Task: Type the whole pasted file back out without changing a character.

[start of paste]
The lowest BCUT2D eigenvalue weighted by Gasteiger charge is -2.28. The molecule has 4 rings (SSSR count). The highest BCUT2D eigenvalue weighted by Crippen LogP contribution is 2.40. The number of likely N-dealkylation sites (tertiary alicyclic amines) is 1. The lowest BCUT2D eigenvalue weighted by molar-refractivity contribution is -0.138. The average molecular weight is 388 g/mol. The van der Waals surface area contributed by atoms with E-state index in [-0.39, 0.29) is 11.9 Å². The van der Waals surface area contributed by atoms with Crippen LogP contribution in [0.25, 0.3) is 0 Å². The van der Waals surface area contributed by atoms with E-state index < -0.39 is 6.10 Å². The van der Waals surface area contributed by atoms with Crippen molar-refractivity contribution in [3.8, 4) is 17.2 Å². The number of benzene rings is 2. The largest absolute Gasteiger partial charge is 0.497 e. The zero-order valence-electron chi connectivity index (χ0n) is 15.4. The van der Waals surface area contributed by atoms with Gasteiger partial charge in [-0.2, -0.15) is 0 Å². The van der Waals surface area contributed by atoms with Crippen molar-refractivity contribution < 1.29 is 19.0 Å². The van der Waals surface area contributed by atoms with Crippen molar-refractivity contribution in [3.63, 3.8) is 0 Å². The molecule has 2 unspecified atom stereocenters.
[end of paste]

The lowest BCUT2D eigenvalue weighted by Gasteiger charge is -2.28. The molecule has 4 rings (SSSR count). The highest BCUT2D eigenvalue weighted by Crippen LogP contribution is 2.40. The number of likely N-dealkylation sites (tertiary alicyclic amines) is 1. The lowest BCUT2D eigenvalue weighted by molar-refractivity contribution is -0.138. The average molecular weight is 388 g/mol. The van der Waals surface area contributed by atoms with E-state index in [-0.39, 0.29) is 11.9 Å². The van der Waals surface area contributed by atoms with Crippen LogP contribution in [0.25, 0.3) is 0 Å². The van der Waals surface area contributed by atoms with E-state index < -0.39 is 6.10 Å². The van der Waals surface area contributed by atoms with Crippen molar-refractivity contribution in [3.8, 4) is 17.2 Å². The number of benzene rings is 2. The largest absolute Gasteiger partial charge is 0.497 e. The zero-order valence-electron chi connectivity index (χ0n) is 15.4. The van der Waals surface area contributed by atoms with Gasteiger partial charge in [-0.2, -0.15) is 0 Å². The van der Waals surface area contributed by atoms with Crippen molar-refractivity contribution < 1.29 is 19.0 Å². The van der Waals surface area contributed by atoms with Crippen molar-refractivity contribution in [3.63, 3.8) is 0 Å². The molecule has 2 unspecified atom stereocenters.